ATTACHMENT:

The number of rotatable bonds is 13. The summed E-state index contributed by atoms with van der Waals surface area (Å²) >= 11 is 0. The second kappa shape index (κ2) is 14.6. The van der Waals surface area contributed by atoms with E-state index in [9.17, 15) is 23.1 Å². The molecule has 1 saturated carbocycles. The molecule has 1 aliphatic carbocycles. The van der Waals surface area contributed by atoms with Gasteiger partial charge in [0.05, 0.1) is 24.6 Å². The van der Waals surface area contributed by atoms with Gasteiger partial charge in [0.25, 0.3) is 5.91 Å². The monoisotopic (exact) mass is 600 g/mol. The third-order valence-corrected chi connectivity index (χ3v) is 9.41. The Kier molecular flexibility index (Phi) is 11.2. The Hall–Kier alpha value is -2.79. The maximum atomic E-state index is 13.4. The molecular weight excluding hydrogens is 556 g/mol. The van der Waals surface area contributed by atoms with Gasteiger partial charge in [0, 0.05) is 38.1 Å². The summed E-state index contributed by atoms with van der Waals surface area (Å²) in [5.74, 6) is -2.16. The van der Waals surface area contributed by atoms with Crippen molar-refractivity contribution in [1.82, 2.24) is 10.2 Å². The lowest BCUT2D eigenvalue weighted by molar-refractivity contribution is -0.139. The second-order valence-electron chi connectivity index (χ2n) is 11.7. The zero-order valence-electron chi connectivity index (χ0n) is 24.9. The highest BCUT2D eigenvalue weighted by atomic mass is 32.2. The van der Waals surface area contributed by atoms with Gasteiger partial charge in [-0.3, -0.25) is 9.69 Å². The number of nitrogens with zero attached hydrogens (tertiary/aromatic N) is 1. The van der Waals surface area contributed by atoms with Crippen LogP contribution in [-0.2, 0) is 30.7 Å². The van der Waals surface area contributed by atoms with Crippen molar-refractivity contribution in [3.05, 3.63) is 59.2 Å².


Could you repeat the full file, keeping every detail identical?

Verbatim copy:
The number of rotatable bonds is 13. The summed E-state index contributed by atoms with van der Waals surface area (Å²) >= 11 is 0. The second kappa shape index (κ2) is 14.6. The van der Waals surface area contributed by atoms with E-state index in [9.17, 15) is 23.1 Å². The molecule has 1 saturated carbocycles. The molecule has 1 aliphatic carbocycles. The van der Waals surface area contributed by atoms with Gasteiger partial charge in [0.05, 0.1) is 24.6 Å². The van der Waals surface area contributed by atoms with Gasteiger partial charge in [0.25, 0.3) is 5.91 Å². The monoisotopic (exact) mass is 600 g/mol. The third-order valence-corrected chi connectivity index (χ3v) is 9.41. The Kier molecular flexibility index (Phi) is 11.2. The Hall–Kier alpha value is -2.79. The maximum atomic E-state index is 13.4. The molecular weight excluding hydrogens is 556 g/mol. The van der Waals surface area contributed by atoms with Gasteiger partial charge in [0, 0.05) is 38.1 Å². The summed E-state index contributed by atoms with van der Waals surface area (Å²) in [5.74, 6) is -2.16. The van der Waals surface area contributed by atoms with Crippen molar-refractivity contribution in [1.82, 2.24) is 10.2 Å². The lowest BCUT2D eigenvalue weighted by molar-refractivity contribution is -0.139. The second-order valence-electron chi connectivity index (χ2n) is 11.7. The zero-order valence-electron chi connectivity index (χ0n) is 24.9. The highest BCUT2D eigenvalue weighted by atomic mass is 32.2. The van der Waals surface area contributed by atoms with Gasteiger partial charge in [-0.3, -0.25) is 9.69 Å². The number of nitrogens with zero attached hydrogens (tertiary/aromatic N) is 1. The van der Waals surface area contributed by atoms with Crippen LogP contribution in [-0.2, 0) is 30.7 Å². The van der Waals surface area contributed by atoms with Crippen molar-refractivity contribution in [3.05, 3.63) is 59.2 Å².